4.3.7 Clarification of structure (3). acoradiene.
4.3.8 Clarification of structure (4). himachalene–type pheromone.
4.3.9 Preparation of a pure sample for bioassay (1). disparlure.
4.3.10 Preparation of a pure sample for bioassay (2). japonilure.
4.3.11 Preparation of a pure sample for bioassay (3). pheromone of the palaearctic bee, Andrena wilkella.
4.4 Chiral pheromones whose single enantiomers show bioactivity.
4.4.1 Dihydroactinidiolide, a pheromone component of the red imported fire ant.
4.4.2 Lardolure, the aggregation pheromone of the acarid mite.
4.4.3 Pheromone of the fall webworm moth.
4.4.4 Posticlure, the female sex pheromone of Orgyia postica.
4.4.5 Faranal, the trail pheromone of the pharaoh′s ant.
4.4.6 (1S,3S,7R)–3–Methyl– –himachalene, the male sex pheromone of the sandfly from Jacobina, Brazil.
4.4.7 (S )–9–Methylgermacrene–B, the male sex pheromone of the sandfly from Lapinha, Brazil.
4.4.8 (1S,5R)–Frontalin, the bark beetle pheromone.
4.4.9 (1R,5S,7R)–3,4–Dehydro–exo–brevicomin and (S )–2–sec–butyl–4,5–dihyrothiazole, the pheromone components of the male mouse.
4.5 Chiral pheromones whose stereochemistry bioactivity relationships are diverse and complicated.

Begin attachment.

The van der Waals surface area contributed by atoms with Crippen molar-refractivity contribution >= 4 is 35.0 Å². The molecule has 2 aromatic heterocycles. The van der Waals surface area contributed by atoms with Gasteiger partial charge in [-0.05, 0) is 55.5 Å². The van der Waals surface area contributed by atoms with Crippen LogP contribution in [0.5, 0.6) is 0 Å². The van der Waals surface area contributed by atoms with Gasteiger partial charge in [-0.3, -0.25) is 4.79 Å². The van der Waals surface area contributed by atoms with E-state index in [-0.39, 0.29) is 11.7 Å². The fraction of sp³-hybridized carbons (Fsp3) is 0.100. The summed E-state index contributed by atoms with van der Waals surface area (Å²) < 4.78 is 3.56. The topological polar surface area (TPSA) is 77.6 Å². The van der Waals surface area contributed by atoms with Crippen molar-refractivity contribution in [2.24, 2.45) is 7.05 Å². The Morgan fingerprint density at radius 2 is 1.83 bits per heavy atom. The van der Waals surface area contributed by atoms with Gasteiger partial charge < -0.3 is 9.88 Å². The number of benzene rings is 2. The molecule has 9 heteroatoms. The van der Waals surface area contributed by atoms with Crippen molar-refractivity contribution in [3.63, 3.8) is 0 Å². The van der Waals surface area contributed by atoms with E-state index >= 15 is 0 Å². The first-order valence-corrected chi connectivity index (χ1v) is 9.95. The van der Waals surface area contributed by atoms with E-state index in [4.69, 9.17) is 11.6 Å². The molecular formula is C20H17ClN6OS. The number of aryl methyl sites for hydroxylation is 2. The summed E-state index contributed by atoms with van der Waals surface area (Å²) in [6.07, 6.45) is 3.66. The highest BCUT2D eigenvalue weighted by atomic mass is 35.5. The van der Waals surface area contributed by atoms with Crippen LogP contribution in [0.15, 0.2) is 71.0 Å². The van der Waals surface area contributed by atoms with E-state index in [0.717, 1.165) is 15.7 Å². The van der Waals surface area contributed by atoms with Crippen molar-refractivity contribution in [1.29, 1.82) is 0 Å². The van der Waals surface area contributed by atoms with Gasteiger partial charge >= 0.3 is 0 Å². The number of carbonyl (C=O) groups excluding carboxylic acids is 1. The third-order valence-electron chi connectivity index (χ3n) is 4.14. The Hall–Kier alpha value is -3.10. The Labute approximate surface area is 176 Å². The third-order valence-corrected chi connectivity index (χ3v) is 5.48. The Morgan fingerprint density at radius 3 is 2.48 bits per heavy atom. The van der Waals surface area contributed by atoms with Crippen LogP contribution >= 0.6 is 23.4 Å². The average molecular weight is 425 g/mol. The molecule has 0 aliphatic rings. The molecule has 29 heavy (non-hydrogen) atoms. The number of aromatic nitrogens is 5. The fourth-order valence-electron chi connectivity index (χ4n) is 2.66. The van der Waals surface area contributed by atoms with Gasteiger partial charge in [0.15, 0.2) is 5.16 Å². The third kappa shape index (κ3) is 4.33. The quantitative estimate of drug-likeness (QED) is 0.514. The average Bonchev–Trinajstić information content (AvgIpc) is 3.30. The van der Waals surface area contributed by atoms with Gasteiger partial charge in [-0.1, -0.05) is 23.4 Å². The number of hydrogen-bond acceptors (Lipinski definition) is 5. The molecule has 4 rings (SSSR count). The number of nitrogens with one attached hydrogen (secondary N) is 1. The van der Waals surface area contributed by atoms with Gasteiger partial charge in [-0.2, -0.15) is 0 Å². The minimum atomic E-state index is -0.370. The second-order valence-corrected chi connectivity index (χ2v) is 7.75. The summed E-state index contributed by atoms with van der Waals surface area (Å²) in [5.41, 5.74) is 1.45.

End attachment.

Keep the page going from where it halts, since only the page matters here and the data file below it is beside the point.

4.5.1 Sulcatol, the pheromone of Gnathotrichus sulcatus.
4.5.2 Sex pheromone components of female German cockroach.
4.5.3 Stigmolone, the pheromone of a myxobacterium Stigmatella aurantiaca.
4.5.4 Ipsenol and ipsdienol, pheromones of Ips bark beetles.
4.5.5 Serricornin, the cigarette beetle pheromone.
4.5.6 Stegobinone, the drugstore beetle pheromone.
4.5.7 Supellapyrone, the sex pheromone of the brownbanded cockroach.
4.5.8 Olean, the sex pheromone of the olive fruit fly.
4.5.9 13,23–Dimethylpentatriacontane as the sex pheromone of a tsetse fly.
4.6 Significance of chirality in pheromone science.
5 Synthesis of Biofunctional Molecules of Microbial Origin.
5.1 Microbial hormones.
5.1.2 Sch II and relatives, the fruiting–inducing cerebrosides.
5.1.3 Basidifferquinone C.